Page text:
Bank of Korea outlines its search to find the right technology

While asset management is a relatively new function for many central banks, Bank of Korea (BOK) has been an active investor for the past thirty years. However, after the financial crisis and challenging market conditions, BOK, which has foreign-exchange reserves of $362bn, diversified its asset holdings and upgraded its technology in order to generate greater efficiencies and better manage the operational risks.

According to the 2014 Global Public Investor (GPI) report published by the Official Monetary and Financial Institutions Forum (OMFIF), 157 central banks with $13.2trn in assets are increasingly investing in riskier assets such as equities and, in some cases, longer-term debt due to the prolonged low interest rate environment. Traditionally, they have been conservative institutions, only holding safe short-term bonds.

“We found exactly the integrated front-to-back office asset management system solution that we were looking for”

In the GPI report, Heung Sik Choo, BOK’s former deputy governor, now chief investment officer at Korea Investment Corp., stated that central banks around the world require “a new paradigm in foreign reserve management”. He added, “We need to reconsider the investment universe for central banks. We may need to break away from rigid fixation on bonds of the highest credit ratings, and become more open-minded about expanding the investment sphere into non-traditional asset classes.”

BOK, which was established in 1950, is the world’s seventh largest manager of foreign-exchange reserves and ranks number 19 on the GPI league tables. It broadened its portfolio holdings away from government bonds into corporate debt, developed and emerging market equities as well as gold over the past few years, according to Dong Hyun Choi, Director/Head of Reserve Management Support Division, Bank of Korea. In fact, BOK was among the first central banks in 2011 to buy the commodity which is known to act as a safe haven in turbulent periods. At that time, there was a great deal of uncertainty due to a brittle global economic recovery and precarious debt situations in the US and Europe.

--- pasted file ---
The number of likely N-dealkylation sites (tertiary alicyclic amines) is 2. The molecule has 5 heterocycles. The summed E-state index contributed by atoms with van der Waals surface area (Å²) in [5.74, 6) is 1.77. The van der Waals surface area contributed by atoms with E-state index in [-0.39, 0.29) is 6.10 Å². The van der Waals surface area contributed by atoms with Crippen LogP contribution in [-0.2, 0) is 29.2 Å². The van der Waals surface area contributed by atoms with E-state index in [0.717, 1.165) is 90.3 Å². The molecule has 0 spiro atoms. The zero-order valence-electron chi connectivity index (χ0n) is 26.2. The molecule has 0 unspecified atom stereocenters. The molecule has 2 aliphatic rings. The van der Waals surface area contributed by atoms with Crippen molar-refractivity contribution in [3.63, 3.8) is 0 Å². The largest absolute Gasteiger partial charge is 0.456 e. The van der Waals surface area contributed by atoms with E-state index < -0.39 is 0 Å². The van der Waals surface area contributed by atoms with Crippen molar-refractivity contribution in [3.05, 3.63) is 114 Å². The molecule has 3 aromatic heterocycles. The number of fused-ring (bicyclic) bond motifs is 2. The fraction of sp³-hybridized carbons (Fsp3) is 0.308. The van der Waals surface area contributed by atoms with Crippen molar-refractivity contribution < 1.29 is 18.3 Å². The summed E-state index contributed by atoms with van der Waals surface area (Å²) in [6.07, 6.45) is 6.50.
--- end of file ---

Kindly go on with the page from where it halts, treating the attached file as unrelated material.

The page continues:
“We implemented it in 2013 and have already seen improvements with our straight through processing and the speed of our performance analysis”

BOK also increased its purchases of gold in 2012 when its investment strategy was steered by Eugene Kim, who became the central bank’s first chief investment officer for a three-year term. He has recently been replaced by Lee Dong-Min, former head of investment strategy at Samsung Life Insurance.

BOK’s more diversified investment approach, combined with the changing nature of financial risk management and the need to gather and process more reliable data effectively, prompted an appraisal of its technology infrastructure. BOK’s systems which had been built over the years did not address the current demands and it was looking for a more integrated solution that linked its back, middle and front offices.

Finding the right provider though has not always been an easy task. As Mr. Choi, who has been in charge of internal systems since 1986, recalls, “From 1986 to 1996 we used our own internal systems but decided to outsource our portfolio analysis and reporting to Portia (a middle-to-back office solution which is now part of SS&C Technology). However, the performance analysis did not meet our expectations so I travelled to Europe in 2002 to look at Trema and OpenLink systems, which were used by most banks in the eurozone as well as Panorama (which was part of SunGard).”

After a public consultation, Panorama, a real-time, straight-through trading, portfolio analysis, risk management and processing solution was chosen. “It was the most cost-effective solution and we used it for about five years between 2005 and 2010,” says Mr. Choi. “However, the software ran on two systems and it did not provide the performance analysis that we needed. We ended up transporting the data from Panorama to a PC-based program provided by a local vendor but that only added an extra step in the process. At the same time our reserves were growing and the local provider did not have the resources to support the additional functionality we required.”

The result was that Mr. Choi was back on the road looking for a new technology provider that could help with its widening asset management universe including FX, money markets, equities, commodities, fixed-income and interest rate derivatives. “We had talked to many different providers but in Calypso we found exactly the integrated front-to-back office asset management system solution that we were looking for,” says Mr. Choi. “We implemented it in 2013 and have already seen improvements with our straight through processing and the speed of our performance analysis. We also run a separate risk management system which is also from Calypso to calculate market liquidity, value at risk and other information required from credit rating agencies such as Moody’s.”

As for other outside vendors, BOK also employs Barclays Point which analyzes index and portfolio data, performs risk modeling across all asset classes, evaluates performance attribution and has multi-asset portfolio construction tools. In addition, the central bank is “working on customizing our technology to meet our collateral management needs in the most cost-effective way as well as looking at how we can get the right pricing sources for our simulation analysis,” according to Mr. Choi.

Given the market dynamics, BOK will continually be fine-tuning and enhancing its technology infrastructure but Mr. Choi says he is comfortable with the platforms and systems they have and does not expect to conduct another search in the foreseeable future.